BEYOND THE OBVIOUS
This year’s Stirling Prize shortlist has less of a heavyweight flavour about it – and is all the better for it, says Hugh Pearman
In recent years, the shortlist for the Stirling Prize has attracted accusations of being a bit of a club for well-known established architects. So it’s refreshing that this year is the first time on the shortlist for five out of the six practices represented. Half of them are led by women – the first time the proportion has been so high – and two of these are based in Ireland. While by no mean new kids on the block, these are generally smaller practices who represent a diversity of approaches.
Which one will win? Well, there’s a clear favourite – with commentators and bookies alike – but if the history of the Stirling Prize tells us anything, it’s that it can be a bit of a hoodoo to be the favourite, as Grimshaw found to its cost with the Eden Project in 2001, and Chipperfield with the Neues Museum, Berlin, in 2010.
As with any high-profile award, the Stirling is often controversial, but let’s be honest – would you really want to be without it?
Though the era of mainstream TV coverage and national newspaper media sponsorship seems to be over, this year the Prize boasts a tie-up with BBC Online. So, here are the contenders in no particular order.
University of Limerick
Medical School and student
An object lesson in how to make buildings and places on a very low budget, this contrasts the warm brick of the student housing with the cool grey of the largely concrete medical school (pictured). It has ‘a generosity that verges on the heroic’ and a very fine bus-shelter, say the judges. A relatively straightforward programme has produced a rich, theatrical place.
Bishop Edward King Chapel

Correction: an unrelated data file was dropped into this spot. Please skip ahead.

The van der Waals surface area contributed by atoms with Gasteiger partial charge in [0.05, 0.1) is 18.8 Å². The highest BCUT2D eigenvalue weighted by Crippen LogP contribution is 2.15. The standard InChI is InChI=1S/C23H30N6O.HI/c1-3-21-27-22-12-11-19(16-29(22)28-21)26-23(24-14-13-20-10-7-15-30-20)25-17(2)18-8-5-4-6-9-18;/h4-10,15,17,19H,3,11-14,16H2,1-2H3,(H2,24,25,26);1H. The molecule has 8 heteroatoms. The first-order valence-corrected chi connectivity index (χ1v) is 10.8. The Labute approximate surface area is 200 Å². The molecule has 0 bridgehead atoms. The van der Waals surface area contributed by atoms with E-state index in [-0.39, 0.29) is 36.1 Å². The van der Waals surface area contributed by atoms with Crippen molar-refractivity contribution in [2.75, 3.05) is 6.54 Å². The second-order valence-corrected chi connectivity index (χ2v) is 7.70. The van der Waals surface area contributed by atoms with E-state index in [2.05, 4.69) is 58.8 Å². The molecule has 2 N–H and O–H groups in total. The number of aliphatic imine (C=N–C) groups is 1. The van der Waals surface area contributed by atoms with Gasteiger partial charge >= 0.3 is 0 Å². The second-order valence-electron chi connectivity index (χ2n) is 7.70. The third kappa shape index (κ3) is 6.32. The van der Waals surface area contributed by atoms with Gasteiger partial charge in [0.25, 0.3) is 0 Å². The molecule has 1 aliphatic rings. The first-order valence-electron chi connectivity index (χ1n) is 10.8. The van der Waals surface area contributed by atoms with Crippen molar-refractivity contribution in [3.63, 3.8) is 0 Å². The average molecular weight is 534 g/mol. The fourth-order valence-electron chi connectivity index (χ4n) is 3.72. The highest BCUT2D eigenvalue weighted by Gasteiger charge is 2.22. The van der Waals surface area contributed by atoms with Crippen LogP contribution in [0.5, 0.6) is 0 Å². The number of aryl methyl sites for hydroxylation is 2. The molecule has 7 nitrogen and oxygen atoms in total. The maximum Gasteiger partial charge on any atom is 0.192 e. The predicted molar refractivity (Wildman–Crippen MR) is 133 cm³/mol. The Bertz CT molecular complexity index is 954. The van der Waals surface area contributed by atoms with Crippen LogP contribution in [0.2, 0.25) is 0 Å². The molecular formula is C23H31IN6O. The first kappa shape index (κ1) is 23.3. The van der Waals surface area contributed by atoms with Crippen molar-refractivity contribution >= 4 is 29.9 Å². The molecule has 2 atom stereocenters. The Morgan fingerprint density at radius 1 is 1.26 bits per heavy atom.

Niall McLaughlin Architects
Our cover star from last month’s issue is a thing of great beauty and originality, recognisably a place of Christian worship, referencing churches of the past and their symbolism, yet modern in a relatively timeless way. Everyone who sees this building is enthused by it, hence its position as clear favourite. But it’s got strong competition.
Witherford Watson Mann Architects
The ultimate one-off (above), this is a rare departure for the folly-rescuing Landmark Trust: a modern insertion into the shell of a 12th century manor. Done with subtlety and restraint, making the most of the ruin it inhabits and transforms, this has become as much of a must-rent with architecture buffs as Alain de Botton’s Living Architecture holiday homes.
Newhall Be housing
Alison Brooks Architects
Known for her one-off houses and a joint Stirling winner in 2008 for her upmarket role in the Accordia housing development in Cambridge, Brooks here tackles the volume-built suburban home in a £12m, 84-unit scheme. Her trick is to increase volume by halving garden size, reinstating it in the form of roof terraces. This paid for desirable ‘extras’.
Giant’s Causeway Visitor Centre
heneghan peng architects
A building conceived as a piece of land art acts as the interpretation centre for the famous coastal feature of basalt columns – which are reinterpreted to form the perimeter of the building. A shop, cafe and exhibition space that acts as a destination in its own right without forgetting that the real attraction is outside.
Park Hill Phase 1 housing
Hawkins\Brown with Studio Egret West
The opposite of Brooks’ Newhall, this is the reinvention for Urban Splash of the famous highdensity late 1950s council development. Criticised by some for the way it dispenses entirely with the original facade treatment of this Grade II * listed complex, and part-privatises what was wholly social housing, it is nonetheless a development of intelligence and verve when the most likely alternative was demolition.